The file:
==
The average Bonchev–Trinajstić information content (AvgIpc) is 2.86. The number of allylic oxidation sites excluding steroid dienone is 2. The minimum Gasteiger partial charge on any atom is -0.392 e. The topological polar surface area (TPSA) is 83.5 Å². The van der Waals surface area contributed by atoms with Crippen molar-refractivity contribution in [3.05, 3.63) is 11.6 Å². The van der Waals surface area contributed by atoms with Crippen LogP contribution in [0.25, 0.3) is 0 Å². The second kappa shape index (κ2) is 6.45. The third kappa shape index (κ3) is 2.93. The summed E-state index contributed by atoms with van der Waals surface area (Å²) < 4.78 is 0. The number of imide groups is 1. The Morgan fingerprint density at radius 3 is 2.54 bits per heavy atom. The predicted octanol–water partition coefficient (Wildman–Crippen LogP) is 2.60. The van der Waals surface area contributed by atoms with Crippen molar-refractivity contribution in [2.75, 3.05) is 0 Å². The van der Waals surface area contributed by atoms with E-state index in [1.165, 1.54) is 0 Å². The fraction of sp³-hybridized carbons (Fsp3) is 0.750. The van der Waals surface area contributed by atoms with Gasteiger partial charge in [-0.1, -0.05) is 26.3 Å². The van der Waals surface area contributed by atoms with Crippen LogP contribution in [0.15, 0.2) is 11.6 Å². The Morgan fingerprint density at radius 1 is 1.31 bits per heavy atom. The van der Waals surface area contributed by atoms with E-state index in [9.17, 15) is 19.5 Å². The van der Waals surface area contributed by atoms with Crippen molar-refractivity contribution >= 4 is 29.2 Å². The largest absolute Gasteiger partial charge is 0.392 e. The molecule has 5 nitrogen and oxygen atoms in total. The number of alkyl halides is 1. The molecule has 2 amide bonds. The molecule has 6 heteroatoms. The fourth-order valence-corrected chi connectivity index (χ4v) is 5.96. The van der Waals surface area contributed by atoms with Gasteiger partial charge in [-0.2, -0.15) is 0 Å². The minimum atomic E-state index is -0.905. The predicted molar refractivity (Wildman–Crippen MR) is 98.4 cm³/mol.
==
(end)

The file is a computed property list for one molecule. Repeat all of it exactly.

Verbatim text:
The average Bonchev–Trinajstić information content (AvgIpc) is 2.86. The number of allylic oxidation sites excluding steroid dienone is 2. The minimum Gasteiger partial charge on any atom is -0.392 e. The topological polar surface area (TPSA) is 83.5 Å². The van der Waals surface area contributed by atoms with Crippen molar-refractivity contribution in [3.05, 3.63) is 11.6 Å². The van der Waals surface area contributed by atoms with Crippen LogP contribution in [0.25, 0.3) is 0 Å². The second kappa shape index (κ2) is 6.45. The third kappa shape index (κ3) is 2.93. The summed E-state index contributed by atoms with van der Waals surface area (Å²) < 4.78 is 0. The number of imide groups is 1. The Morgan fingerprint density at radius 3 is 2.54 bits per heavy atom. The predicted octanol–water partition coefficient (Wildman–Crippen LogP) is 2.60. The van der Waals surface area contributed by atoms with Crippen molar-refractivity contribution in [2.75, 3.05) is 0 Å². The van der Waals surface area contributed by atoms with E-state index in [1.165, 1.54) is 0 Å². The fraction of sp³-hybridized carbons (Fsp3) is 0.750. The van der Waals surface area contributed by atoms with Gasteiger partial charge in [-0.1, -0.05) is 26.3 Å². The van der Waals surface area contributed by atoms with Crippen LogP contribution in [0.15, 0.2) is 11.6 Å². The Morgan fingerprint density at radius 1 is 1.31 bits per heavy atom. The van der Waals surface area contributed by atoms with E-state index in [9.17, 15) is 19.5 Å². The van der Waals surface area contributed by atoms with Crippen molar-refractivity contribution >= 4 is 29.2 Å². The largest absolute Gasteiger partial charge is 0.392 e. The molecule has 5 nitrogen and oxygen atoms in total. The number of alkyl halides is 1. The molecule has 2 amide bonds. The molecule has 6 heteroatoms. The fourth-order valence-corrected chi connectivity index (χ4v) is 5.96. The van der Waals surface area contributed by atoms with Gasteiger partial charge in [-0.2, -0.15) is 0 Å². The minimum atomic E-state index is -0.905. The predicted molar refractivity (Wildman–Crippen MR) is 98.4 cm³/mol.